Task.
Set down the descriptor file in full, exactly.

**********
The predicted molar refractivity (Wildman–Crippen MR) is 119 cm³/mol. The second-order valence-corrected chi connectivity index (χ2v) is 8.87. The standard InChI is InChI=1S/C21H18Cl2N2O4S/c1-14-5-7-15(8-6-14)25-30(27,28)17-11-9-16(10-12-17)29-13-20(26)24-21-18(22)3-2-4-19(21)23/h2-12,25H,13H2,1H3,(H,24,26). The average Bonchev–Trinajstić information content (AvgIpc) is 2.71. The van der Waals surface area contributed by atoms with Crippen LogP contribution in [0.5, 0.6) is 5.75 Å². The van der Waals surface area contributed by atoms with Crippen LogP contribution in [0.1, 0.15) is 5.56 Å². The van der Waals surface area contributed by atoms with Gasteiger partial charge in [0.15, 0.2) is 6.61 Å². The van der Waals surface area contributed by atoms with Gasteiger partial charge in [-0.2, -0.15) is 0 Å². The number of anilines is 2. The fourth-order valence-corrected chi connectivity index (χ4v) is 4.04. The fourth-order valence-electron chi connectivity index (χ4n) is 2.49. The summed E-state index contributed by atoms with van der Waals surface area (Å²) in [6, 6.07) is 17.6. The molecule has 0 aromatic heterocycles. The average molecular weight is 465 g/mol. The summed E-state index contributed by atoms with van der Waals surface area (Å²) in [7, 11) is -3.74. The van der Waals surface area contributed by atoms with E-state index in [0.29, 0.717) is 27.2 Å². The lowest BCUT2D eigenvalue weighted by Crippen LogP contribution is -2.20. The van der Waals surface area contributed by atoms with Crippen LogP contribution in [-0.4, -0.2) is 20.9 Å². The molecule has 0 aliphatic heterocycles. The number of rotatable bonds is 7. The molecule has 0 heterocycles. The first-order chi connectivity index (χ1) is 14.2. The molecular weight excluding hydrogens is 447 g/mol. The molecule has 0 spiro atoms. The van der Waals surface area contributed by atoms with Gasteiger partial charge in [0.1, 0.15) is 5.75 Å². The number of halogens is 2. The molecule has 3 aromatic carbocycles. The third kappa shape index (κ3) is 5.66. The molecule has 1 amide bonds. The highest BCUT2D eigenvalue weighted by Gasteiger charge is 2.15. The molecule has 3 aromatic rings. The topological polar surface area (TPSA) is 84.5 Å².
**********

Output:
The predicted molar refractivity (Wildman–Crippen MR) is 119 cm³/mol. The second-order valence-corrected chi connectivity index (χ2v) is 8.87. The standard InChI is InChI=1S/C21H18Cl2N2O4S/c1-14-5-7-15(8-6-14)25-30(27,28)17-11-9-16(10-12-17)29-13-20(26)24-21-18(22)3-2-4-19(21)23/h2-12,25H,13H2,1H3,(H,24,26). The average Bonchev–Trinajstić information content (AvgIpc) is 2.71. The van der Waals surface area contributed by atoms with Crippen LogP contribution in [0.5, 0.6) is 5.75 Å². The van der Waals surface area contributed by atoms with Crippen LogP contribution in [0.1, 0.15) is 5.56 Å². The van der Waals surface area contributed by atoms with Gasteiger partial charge in [0.15, 0.2) is 6.61 Å². The van der Waals surface area contributed by atoms with Gasteiger partial charge in [-0.2, -0.15) is 0 Å². The number of anilines is 2. The fourth-order valence-corrected chi connectivity index (χ4v) is 4.04. The fourth-order valence-electron chi connectivity index (χ4n) is 2.49. The summed E-state index contributed by atoms with van der Waals surface area (Å²) in [6, 6.07) is 17.6. The molecule has 0 aromatic heterocycles. The average molecular weight is 465 g/mol. The summed E-state index contributed by atoms with van der Waals surface area (Å²) in [7, 11) is -3.74. The van der Waals surface area contributed by atoms with E-state index in [0.29, 0.717) is 27.2 Å². The lowest BCUT2D eigenvalue weighted by Crippen LogP contribution is -2.20. The van der Waals surface area contributed by atoms with Crippen LogP contribution in [-0.4, -0.2) is 20.9 Å². The molecule has 0 aliphatic heterocycles. The number of rotatable bonds is 7. The molecule has 0 heterocycles. The first-order chi connectivity index (χ1) is 14.2. The molecular weight excluding hydrogens is 447 g/mol. The molecule has 0 spiro atoms. The van der Waals surface area contributed by atoms with Gasteiger partial charge in [0.1, 0.15) is 5.75 Å². The number of halogens is 2. The molecule has 3 aromatic carbocycles. The third kappa shape index (κ3) is 5.66. The molecule has 1 amide bonds. The highest BCUT2D eigenvalue weighted by Gasteiger charge is 2.15. The molecule has 3 aromatic rings. The topological polar surface area (TPSA) is 84.5 Å².